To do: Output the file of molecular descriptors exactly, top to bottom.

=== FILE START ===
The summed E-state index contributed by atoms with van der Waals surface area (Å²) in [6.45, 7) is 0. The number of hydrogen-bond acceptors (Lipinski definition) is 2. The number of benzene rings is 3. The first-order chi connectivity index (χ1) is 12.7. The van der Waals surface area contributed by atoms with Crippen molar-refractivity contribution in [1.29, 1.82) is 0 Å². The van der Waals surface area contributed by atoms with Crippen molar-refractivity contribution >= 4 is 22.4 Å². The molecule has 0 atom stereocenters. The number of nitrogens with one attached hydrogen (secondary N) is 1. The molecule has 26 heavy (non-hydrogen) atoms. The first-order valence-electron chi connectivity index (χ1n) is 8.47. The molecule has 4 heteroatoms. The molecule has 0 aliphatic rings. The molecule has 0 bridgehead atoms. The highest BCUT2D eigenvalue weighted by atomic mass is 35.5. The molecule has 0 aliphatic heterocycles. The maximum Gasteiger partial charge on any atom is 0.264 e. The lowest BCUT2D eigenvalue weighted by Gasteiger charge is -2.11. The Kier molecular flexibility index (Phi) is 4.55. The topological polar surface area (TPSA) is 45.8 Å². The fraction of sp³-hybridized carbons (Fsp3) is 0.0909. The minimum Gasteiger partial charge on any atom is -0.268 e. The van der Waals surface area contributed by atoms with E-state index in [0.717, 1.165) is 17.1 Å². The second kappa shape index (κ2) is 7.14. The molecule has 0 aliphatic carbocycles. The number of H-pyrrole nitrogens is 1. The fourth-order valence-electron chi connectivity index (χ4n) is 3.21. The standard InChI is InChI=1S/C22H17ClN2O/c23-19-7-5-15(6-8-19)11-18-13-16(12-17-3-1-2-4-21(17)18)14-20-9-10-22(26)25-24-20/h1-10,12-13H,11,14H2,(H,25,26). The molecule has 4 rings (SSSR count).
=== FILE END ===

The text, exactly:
The summed E-state index contributed by atoms with van der Waals surface area (Å²) in [6.45, 7) is 0. The number of hydrogen-bond acceptors (Lipinski definition) is 2. The number of benzene rings is 3. The first-order chi connectivity index (χ1) is 12.7. The van der Waals surface area contributed by atoms with Crippen molar-refractivity contribution in [1.29, 1.82) is 0 Å². The van der Waals surface area contributed by atoms with Crippen molar-refractivity contribution >= 4 is 22.4 Å². The molecule has 0 atom stereocenters. The number of nitrogens with one attached hydrogen (secondary N) is 1. The molecule has 26 heavy (non-hydrogen) atoms. The first-order valence-electron chi connectivity index (χ1n) is 8.47. The molecule has 4 heteroatoms. The molecule has 0 aliphatic rings. The molecule has 0 bridgehead atoms. The highest BCUT2D eigenvalue weighted by atomic mass is 35.5. The molecule has 0 aliphatic heterocycles. The maximum Gasteiger partial charge on any atom is 0.264 e. The lowest BCUT2D eigenvalue weighted by Gasteiger charge is -2.11. The Kier molecular flexibility index (Phi) is 4.55. The topological polar surface area (TPSA) is 45.8 Å². The fraction of sp³-hybridized carbons (Fsp3) is 0.0909. The minimum Gasteiger partial charge on any atom is -0.268 e. The van der Waals surface area contributed by atoms with E-state index in [0.717, 1.165) is 17.1 Å². The second kappa shape index (κ2) is 7.14. The molecule has 0 aliphatic carbocycles. The number of H-pyrrole nitrogens is 1. The fourth-order valence-electron chi connectivity index (χ4n) is 3.21. The standard InChI is InChI=1S/C22H17ClN2O/c23-19-7-5-15(6-8-19)11-18-13-16(12-17-3-1-2-4-21(17)18)14-20-9-10-22(26)25-24-20/h1-10,12-13H,11,14H2,(H,25,26). The molecule has 4 rings (SSSR count).